Last week, HRC and statewide pro-equality partners attended the Alabama Senate Education and Youth Affairs Committee’s public hearing on Senate Bill 204 (S.B. 204), the “Alabama Child Care Provider Inclusion Act.”
Sponsored by Senator Paul Bussman of Cullman, the bill would enshrine special discrimination rights into Alabama law by allowing licensed, publicly funded child welfare agencies to disregard the best interests of the child, and reject prospective parents based solely on the agency's religious beliefs. Agencies could also use religion to discriminate in the provision of care to LGBT youth, who are already overrepresented in the foster care system.
HRC strongly opposes S.B. 204. While we affirm that religious freedom is incredibly important -- which is why we have such strong state and federal constitutional protections for religious belief -- we also believe that discrimination on the taxpayer’s dime is unacceptable. Alabamians’ taxpayer dollars should be going to ensure the best interest of Alabama’s children--which is for them to be placed with loving families.
To a packed room at Wednesday morning’s hearing, Scott McCoy, staff attorney with the LGBT Rights Project of the Southern Poverty Law Center, testified before the committee to explain the laundry list of potential consequences this wide-ranging bill could have on Alabama’s families and children. One of these scenarios includes a child placement agency turning away a range of potential parents, including LGBT couples, interfaith couples and single parents, based on the agency’s religious beliefs.
Susan Watson, Executive Director of the ACLU of Alabama, highlighted in a hearing on a duplicate bill in the House, H.B. 158, that one of the cruelest consequences of these types of bills are that they would allow agencies to refuse to place foster children with members of their extended families. The refusal could happen based solely on the agency’s religious beliefs. An LGBT grandparent or relative for example, could be deemed unsuitable under the proposed law.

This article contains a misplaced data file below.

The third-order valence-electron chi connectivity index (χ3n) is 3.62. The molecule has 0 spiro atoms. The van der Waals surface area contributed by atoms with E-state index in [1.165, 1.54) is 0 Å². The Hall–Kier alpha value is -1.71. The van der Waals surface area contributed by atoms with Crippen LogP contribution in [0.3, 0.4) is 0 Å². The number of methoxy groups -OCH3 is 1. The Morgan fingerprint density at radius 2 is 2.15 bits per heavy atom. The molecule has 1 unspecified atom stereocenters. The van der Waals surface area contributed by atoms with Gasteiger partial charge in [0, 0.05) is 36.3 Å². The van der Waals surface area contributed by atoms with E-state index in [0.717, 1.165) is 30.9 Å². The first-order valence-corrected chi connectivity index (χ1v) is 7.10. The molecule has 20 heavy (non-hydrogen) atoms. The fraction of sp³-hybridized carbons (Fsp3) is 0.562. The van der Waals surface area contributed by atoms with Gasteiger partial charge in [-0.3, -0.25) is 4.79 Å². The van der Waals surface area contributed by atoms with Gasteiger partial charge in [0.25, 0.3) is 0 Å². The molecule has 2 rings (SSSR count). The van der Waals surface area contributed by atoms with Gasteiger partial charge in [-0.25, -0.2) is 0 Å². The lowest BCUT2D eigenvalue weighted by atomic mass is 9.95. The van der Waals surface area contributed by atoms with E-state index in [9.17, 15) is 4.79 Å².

Rev. Daniel Strandlund, a Montgomery-based Episcopal priest, also spoke powerfully against the bill, receiving many “amens” from Senators Vivian Figures and Quinton Ross. Senators Ross and Figures, as well as Senator Hank Sanders, spoke against the bill in committee.
Add your voice to the chorus against S.B. 204 by contacting your Alabama Senator today. Tell your Senator that Alabama’s LGBT and allied community will not stand for state-sanctioned discrimination.
HRC will continue to work actively against S.B. 204 and H.B. 158, as well as all anti-LGBT bills introduced this legislative session.
To stay connected with HRC legislative efforts throughout the session, contact field organizer Tori Sisson at Tori.Sisson@hrc.org.
These bills are part of nearly 200 anti-LGBT bills across 32 states that have been introduced this year. For more information, visit: www.hrc.org/2016legislature.